The Scientist

» pregnancy and evolution

Most Recent

image: Primates, Gut Microbes Evolved Together

Primates, Gut Microbes Evolved Together

By | July 21, 2016

Symbiotic gut bacteria evolved and diverged along with ape and human lineages, researchers find. 

1 Comment

image: Another Dinosaur with Short Arms Discovered

Another Dinosaur with Short Arms Discovered

By | July 14, 2016

Gualicho shinyae evolved small limbs independently of T. rex, researchers report.

0 Comments

image: Hot Off the Presses

Hot Off the Presses

By | July 1, 2016

The Scientist reviews Serendipity, Complexity, The Human Superorgasism, and Love and Ruin

0 Comments

image: Multicellular Cooperation Curbs Cheating

Multicellular Cooperation Curbs Cheating

By | July 1, 2016

An experimental evolution study shows that more cheaters arise when bread mold fungal cells are less related to one another.

0 Comments

image: Nonhuman Primate Model of Zika

Nonhuman Primate Model of Zika

By | June 28, 2016

Researchers infect rhesus macaques with the virus to better study its effects in humans.

0 Comments

image: Source of Scales, Feathers, Hair

Source of Scales, Feathers, Hair

By | June 27, 2016

Reptiles, birds, and mammals all produce tiny, bump-like structures during development.   

1 Comment

image: Study: No Zika–Microcephaly Link Late in Pregnancy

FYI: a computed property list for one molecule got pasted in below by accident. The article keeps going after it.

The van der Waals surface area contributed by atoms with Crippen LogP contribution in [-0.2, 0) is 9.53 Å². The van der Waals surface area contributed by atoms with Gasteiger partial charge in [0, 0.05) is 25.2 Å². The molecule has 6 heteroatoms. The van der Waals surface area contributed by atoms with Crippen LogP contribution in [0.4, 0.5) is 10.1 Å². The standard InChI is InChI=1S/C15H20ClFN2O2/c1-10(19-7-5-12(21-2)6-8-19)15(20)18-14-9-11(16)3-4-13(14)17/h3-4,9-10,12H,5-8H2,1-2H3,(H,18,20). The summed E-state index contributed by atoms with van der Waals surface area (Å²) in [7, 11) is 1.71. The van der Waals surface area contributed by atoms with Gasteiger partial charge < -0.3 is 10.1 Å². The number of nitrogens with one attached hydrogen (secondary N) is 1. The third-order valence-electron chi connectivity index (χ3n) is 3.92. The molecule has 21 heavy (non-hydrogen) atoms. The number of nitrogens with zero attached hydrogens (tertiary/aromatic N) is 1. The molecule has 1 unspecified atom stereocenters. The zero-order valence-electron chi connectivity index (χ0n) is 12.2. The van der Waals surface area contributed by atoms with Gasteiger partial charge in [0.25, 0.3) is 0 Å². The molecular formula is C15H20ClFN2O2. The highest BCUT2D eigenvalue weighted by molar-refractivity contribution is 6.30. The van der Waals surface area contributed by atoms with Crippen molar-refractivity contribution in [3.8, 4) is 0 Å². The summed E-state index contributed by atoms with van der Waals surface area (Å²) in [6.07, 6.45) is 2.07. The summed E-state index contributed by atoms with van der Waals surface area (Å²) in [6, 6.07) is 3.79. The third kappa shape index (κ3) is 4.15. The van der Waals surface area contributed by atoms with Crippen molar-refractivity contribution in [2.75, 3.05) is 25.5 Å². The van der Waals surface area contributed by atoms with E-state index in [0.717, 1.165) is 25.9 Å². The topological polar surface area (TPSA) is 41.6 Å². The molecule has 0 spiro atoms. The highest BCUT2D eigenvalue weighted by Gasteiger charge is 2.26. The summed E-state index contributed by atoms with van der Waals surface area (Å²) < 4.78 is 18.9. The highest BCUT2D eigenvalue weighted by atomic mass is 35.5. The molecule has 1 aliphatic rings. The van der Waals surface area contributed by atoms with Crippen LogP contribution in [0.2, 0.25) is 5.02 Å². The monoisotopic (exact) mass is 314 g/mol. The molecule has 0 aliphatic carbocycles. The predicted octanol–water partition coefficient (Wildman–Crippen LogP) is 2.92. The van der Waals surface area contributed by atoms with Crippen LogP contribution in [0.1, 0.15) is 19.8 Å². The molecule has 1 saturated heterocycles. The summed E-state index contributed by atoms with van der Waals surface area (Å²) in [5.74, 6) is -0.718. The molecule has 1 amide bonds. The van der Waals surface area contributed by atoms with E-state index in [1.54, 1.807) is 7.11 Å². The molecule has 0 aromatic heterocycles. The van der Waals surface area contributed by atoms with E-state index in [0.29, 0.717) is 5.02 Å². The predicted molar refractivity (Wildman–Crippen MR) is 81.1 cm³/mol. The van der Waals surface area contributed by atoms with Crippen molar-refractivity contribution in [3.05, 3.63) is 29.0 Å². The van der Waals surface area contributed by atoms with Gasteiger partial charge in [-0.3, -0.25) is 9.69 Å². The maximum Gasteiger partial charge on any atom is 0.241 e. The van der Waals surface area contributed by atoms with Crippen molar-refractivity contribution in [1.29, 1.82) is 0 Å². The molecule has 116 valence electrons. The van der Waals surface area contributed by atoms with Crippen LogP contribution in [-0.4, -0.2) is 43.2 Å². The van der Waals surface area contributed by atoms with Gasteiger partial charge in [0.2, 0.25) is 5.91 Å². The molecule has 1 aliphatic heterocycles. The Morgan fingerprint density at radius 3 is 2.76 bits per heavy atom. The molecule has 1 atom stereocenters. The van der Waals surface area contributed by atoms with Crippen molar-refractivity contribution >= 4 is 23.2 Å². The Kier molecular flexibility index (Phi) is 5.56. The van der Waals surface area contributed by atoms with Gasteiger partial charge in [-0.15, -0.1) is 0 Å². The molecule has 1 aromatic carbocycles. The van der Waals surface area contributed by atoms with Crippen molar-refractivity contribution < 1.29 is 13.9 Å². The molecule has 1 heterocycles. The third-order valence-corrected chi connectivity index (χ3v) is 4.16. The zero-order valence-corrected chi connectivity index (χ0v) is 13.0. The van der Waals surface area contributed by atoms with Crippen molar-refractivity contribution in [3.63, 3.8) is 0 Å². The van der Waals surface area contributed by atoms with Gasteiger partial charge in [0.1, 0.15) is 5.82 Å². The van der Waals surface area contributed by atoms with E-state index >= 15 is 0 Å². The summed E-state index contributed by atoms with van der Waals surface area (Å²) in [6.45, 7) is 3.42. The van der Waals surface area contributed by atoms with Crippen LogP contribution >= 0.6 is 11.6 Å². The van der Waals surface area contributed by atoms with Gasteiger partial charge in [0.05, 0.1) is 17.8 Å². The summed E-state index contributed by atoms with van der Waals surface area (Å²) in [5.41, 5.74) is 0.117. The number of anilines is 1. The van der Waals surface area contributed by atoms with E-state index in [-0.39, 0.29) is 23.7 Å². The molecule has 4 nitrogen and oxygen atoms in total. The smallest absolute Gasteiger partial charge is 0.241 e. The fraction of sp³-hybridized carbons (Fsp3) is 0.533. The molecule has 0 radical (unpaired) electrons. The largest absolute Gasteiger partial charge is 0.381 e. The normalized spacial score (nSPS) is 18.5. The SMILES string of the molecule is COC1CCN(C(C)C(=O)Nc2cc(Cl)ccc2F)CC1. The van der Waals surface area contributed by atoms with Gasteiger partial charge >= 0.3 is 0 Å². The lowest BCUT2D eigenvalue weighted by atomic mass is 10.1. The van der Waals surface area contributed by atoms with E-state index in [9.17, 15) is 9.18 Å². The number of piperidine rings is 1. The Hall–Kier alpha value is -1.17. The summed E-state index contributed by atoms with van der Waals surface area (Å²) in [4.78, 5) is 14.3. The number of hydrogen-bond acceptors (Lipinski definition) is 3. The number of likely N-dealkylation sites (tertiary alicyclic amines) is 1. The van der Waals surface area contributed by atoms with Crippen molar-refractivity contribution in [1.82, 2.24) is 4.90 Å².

Study: No Zika–Microcephaly Link Late in Pregnancy

By | June 17, 2016

Babies born to mothers infected with Zika during the third trimester have a low risk of developing microcephaly, researchers report.

0 Comments

New recommendation from the World Health Organization could affect millions of people across Latin America and the Caribbean.

0 Comments

image: Evolution of Fish Bioluminescence

Evolution of Fish Bioluminescence

By | June 9, 2016

Fish evolved to make their own light at least 27 times, according to a study.

1 Comment

A transposon underlies this classic story of evolutionary adaptation.

1 Comment

Popular Now

  1. How Plants Evolved Different Ways to Make Caffeine
  2. Thomson Reuters Predicts Nobelists
    The Nutshell Thomson Reuters Predicts Nobelists

    According to citation statistics, researchers behind programmed cell death pathways and CRISPR/Cas9 are among those in line for Nobel Prizes this year.

  3. Sequencing Reveals Genomic Diversity of the Human Brain
  4. Reviewing Results-Free Manuscripts
    The Nutshell Reviewing Results-Free Manuscripts

    An open-access journal is trialing a peer-review process in which reviewers do not have access to the results or discussion sections of submitted papers.

RayBiotech